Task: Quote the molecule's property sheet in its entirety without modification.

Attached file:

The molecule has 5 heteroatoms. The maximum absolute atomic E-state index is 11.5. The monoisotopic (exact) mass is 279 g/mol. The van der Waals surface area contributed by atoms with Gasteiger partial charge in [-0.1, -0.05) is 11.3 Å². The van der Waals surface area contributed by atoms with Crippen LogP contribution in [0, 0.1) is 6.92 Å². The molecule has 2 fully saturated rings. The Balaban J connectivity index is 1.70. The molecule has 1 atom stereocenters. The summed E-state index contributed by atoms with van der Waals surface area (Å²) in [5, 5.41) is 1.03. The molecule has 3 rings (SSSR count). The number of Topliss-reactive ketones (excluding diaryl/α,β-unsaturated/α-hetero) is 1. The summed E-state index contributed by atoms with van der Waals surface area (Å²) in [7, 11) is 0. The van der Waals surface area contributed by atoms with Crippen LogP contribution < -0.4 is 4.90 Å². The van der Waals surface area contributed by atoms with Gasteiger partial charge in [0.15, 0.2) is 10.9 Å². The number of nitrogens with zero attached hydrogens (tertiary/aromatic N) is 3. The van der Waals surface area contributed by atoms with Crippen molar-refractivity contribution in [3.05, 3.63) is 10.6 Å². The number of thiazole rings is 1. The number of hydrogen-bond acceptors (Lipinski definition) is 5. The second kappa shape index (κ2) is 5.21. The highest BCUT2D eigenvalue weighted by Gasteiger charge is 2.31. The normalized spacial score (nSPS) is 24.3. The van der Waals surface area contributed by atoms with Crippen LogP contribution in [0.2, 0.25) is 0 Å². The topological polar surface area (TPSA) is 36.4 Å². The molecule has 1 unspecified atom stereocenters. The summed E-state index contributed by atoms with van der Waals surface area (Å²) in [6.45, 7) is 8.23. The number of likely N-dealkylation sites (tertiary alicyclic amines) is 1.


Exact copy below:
The molecule has 5 heteroatoms. The maximum absolute atomic E-state index is 11.5. The monoisotopic (exact) mass is 279 g/mol. The van der Waals surface area contributed by atoms with Gasteiger partial charge in [-0.1, -0.05) is 11.3 Å². The van der Waals surface area contributed by atoms with Crippen LogP contribution in [0, 0.1) is 6.92 Å². The molecule has 2 fully saturated rings. The Balaban J connectivity index is 1.70. The molecule has 1 atom stereocenters. The summed E-state index contributed by atoms with van der Waals surface area (Å²) in [5, 5.41) is 1.03. The molecule has 3 rings (SSSR count). The number of Topliss-reactive ketones (excluding diaryl/α,β-unsaturated/α-hetero) is 1. The summed E-state index contributed by atoms with van der Waals surface area (Å²) in [7, 11) is 0. The van der Waals surface area contributed by atoms with Crippen LogP contribution < -0.4 is 4.90 Å². The van der Waals surface area contributed by atoms with Gasteiger partial charge in [0.15, 0.2) is 10.9 Å². The number of nitrogens with zero attached hydrogens (tertiary/aromatic N) is 3. The van der Waals surface area contributed by atoms with Crippen molar-refractivity contribution in [3.05, 3.63) is 10.6 Å². The number of thiazole rings is 1. The number of hydrogen-bond acceptors (Lipinski definition) is 5. The second kappa shape index (κ2) is 5.21. The highest BCUT2D eigenvalue weighted by Gasteiger charge is 2.31. The normalized spacial score (nSPS) is 24.3. The van der Waals surface area contributed by atoms with Crippen LogP contribution in [0.2, 0.25) is 0 Å². The topological polar surface area (TPSA) is 36.4 Å². The molecule has 1 unspecified atom stereocenters. The summed E-state index contributed by atoms with van der Waals surface area (Å²) in [6.45, 7) is 8.23. The number of likely N-dealkylation sites (tertiary alicyclic amines) is 1.